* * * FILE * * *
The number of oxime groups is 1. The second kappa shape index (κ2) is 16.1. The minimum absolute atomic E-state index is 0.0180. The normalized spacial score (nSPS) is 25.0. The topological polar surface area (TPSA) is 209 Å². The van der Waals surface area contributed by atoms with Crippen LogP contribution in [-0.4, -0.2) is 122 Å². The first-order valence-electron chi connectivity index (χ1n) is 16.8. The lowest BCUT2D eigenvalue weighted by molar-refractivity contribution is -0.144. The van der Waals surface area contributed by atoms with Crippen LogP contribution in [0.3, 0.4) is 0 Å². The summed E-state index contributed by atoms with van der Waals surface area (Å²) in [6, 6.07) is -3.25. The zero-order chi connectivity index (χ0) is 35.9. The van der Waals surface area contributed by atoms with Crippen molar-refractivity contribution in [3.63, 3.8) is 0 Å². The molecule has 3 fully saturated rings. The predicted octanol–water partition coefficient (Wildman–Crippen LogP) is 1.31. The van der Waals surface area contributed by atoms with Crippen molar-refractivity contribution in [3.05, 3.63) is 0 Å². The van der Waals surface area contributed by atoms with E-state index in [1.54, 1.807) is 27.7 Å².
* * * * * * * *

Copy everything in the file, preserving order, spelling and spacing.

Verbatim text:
The number of oxime groups is 1. The second kappa shape index (κ2) is 16.1. The minimum absolute atomic E-state index is 0.0180. The normalized spacial score (nSPS) is 25.0. The topological polar surface area (TPSA) is 209 Å². The van der Waals surface area contributed by atoms with Crippen LogP contribution in [-0.4, -0.2) is 122 Å². The first-order valence-electron chi connectivity index (χ1n) is 16.8. The lowest BCUT2D eigenvalue weighted by molar-refractivity contribution is -0.144. The van der Waals surface area contributed by atoms with Crippen LogP contribution in [0.3, 0.4) is 0 Å². The summed E-state index contributed by atoms with van der Waals surface area (Å²) in [6, 6.07) is -3.25. The zero-order chi connectivity index (χ0) is 35.9. The van der Waals surface area contributed by atoms with Crippen molar-refractivity contribution in [3.63, 3.8) is 0 Å². The molecule has 3 fully saturated rings. The predicted octanol–water partition coefficient (Wildman–Crippen LogP) is 1.31. The van der Waals surface area contributed by atoms with Crippen molar-refractivity contribution in [3.05, 3.63) is 0 Å². The van der Waals surface area contributed by atoms with E-state index in [1.54, 1.807) is 27.7 Å².